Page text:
The difference between different types of paint is an important one. Many of the visual aspects of a painting are dependent upon the particular type of paint that was used in its manufacture.
It is common that as you are painting, much of the paint that you apply will not be used straight from the tube, rather it will be mixed. This mixing can take place on the canvas or on the pallet. Most of the ‘serious’ mixing will be done on the pallet with the fine-tuning being done on the canvas. The science of mixing is simple enough…
As well as referring to the surface upon which you will mix your paints, the term pallet also refers to the selection of paints that you have chosen to paint with.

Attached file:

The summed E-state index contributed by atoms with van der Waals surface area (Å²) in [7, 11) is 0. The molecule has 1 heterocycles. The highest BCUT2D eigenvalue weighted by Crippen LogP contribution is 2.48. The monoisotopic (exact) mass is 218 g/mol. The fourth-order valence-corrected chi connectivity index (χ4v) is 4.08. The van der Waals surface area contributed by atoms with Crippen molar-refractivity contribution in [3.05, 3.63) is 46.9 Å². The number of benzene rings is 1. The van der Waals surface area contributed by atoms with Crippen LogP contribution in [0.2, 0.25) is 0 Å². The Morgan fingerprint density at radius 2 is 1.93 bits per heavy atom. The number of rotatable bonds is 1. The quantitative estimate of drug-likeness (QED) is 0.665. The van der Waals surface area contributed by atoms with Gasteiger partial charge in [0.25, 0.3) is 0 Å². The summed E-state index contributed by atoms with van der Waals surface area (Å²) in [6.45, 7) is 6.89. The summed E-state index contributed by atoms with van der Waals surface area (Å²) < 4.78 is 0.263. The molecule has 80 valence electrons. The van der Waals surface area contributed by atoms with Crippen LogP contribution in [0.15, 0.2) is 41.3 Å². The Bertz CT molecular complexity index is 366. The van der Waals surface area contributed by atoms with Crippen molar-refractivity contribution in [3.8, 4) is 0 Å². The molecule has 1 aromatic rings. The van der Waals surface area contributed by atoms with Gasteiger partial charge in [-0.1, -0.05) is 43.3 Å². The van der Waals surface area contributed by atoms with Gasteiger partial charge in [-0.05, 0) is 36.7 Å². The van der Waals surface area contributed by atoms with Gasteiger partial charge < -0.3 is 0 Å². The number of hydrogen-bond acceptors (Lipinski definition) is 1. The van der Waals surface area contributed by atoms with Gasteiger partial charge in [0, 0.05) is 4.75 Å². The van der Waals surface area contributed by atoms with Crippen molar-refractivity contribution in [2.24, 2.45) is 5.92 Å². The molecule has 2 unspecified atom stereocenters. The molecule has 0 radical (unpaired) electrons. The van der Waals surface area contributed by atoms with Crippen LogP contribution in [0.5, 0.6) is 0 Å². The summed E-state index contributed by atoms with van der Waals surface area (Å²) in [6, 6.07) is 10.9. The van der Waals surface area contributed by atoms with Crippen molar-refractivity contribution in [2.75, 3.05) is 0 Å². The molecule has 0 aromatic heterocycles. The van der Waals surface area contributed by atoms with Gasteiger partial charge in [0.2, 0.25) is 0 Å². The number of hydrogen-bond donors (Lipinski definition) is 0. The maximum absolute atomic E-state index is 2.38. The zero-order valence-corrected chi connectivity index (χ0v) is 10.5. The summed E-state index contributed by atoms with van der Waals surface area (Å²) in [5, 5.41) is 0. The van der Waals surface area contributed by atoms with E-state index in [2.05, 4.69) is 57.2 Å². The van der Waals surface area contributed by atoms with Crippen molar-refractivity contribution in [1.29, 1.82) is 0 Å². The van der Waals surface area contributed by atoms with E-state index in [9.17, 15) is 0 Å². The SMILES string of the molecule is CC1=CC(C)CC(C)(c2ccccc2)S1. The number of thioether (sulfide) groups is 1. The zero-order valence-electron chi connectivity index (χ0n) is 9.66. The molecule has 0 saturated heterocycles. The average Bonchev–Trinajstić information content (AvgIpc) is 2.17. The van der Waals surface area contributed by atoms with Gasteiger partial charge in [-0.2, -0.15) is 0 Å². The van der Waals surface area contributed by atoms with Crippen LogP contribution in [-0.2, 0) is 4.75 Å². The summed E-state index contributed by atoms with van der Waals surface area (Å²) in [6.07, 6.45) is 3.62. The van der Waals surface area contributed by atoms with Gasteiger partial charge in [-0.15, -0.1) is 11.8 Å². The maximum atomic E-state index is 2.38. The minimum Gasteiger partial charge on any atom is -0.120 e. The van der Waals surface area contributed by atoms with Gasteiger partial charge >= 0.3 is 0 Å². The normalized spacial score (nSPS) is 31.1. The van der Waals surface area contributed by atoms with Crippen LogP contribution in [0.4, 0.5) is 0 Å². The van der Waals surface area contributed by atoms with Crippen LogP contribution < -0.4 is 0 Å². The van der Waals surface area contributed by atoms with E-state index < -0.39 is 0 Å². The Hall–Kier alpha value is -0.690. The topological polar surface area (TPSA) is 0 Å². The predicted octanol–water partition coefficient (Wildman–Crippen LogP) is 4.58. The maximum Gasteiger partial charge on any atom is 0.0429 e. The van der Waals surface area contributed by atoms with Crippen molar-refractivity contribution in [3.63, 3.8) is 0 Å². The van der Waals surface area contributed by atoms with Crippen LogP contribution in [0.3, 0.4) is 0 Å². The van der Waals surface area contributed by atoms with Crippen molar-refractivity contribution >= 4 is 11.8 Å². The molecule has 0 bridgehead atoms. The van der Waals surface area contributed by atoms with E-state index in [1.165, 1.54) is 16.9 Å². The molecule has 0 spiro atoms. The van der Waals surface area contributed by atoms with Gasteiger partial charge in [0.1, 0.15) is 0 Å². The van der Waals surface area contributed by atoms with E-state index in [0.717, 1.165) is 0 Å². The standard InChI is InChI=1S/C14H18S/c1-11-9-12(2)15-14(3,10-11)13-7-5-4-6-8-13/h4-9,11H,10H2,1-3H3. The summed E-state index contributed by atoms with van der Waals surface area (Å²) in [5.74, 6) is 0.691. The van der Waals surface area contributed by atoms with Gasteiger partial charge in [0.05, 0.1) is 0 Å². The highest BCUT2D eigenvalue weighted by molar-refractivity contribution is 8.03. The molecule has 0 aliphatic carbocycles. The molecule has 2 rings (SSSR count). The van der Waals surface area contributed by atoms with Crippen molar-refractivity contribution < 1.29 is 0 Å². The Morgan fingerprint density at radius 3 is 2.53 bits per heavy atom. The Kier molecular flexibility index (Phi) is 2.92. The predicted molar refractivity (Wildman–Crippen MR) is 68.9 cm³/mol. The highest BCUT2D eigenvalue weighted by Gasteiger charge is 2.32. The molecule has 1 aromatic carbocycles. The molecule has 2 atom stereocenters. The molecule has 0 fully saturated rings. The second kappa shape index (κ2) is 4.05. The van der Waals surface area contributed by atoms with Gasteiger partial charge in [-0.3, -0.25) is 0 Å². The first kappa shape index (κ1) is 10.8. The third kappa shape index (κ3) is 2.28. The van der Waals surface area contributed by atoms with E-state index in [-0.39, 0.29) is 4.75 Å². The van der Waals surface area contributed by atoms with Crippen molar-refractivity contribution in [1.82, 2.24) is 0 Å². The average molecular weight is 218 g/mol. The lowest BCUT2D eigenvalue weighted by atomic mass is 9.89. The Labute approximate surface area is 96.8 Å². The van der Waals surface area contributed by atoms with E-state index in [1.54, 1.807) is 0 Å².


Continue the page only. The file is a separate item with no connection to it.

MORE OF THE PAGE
Paint is a physical material, composed of pigment, binder and (sometimes) an extender. It is often combined with dilutent (e.g. linseed oil). Additionally, the manner in which paint behaves is, in part, dependent on the surface it is painted upon, as in the case of using the primer or underpainting to supply the white values in a painting. The painting can also be treated after it has dried, with varnishes or glazes. The many ways that paint can be applied are almost without bound and all are dependent upon these physical qualities.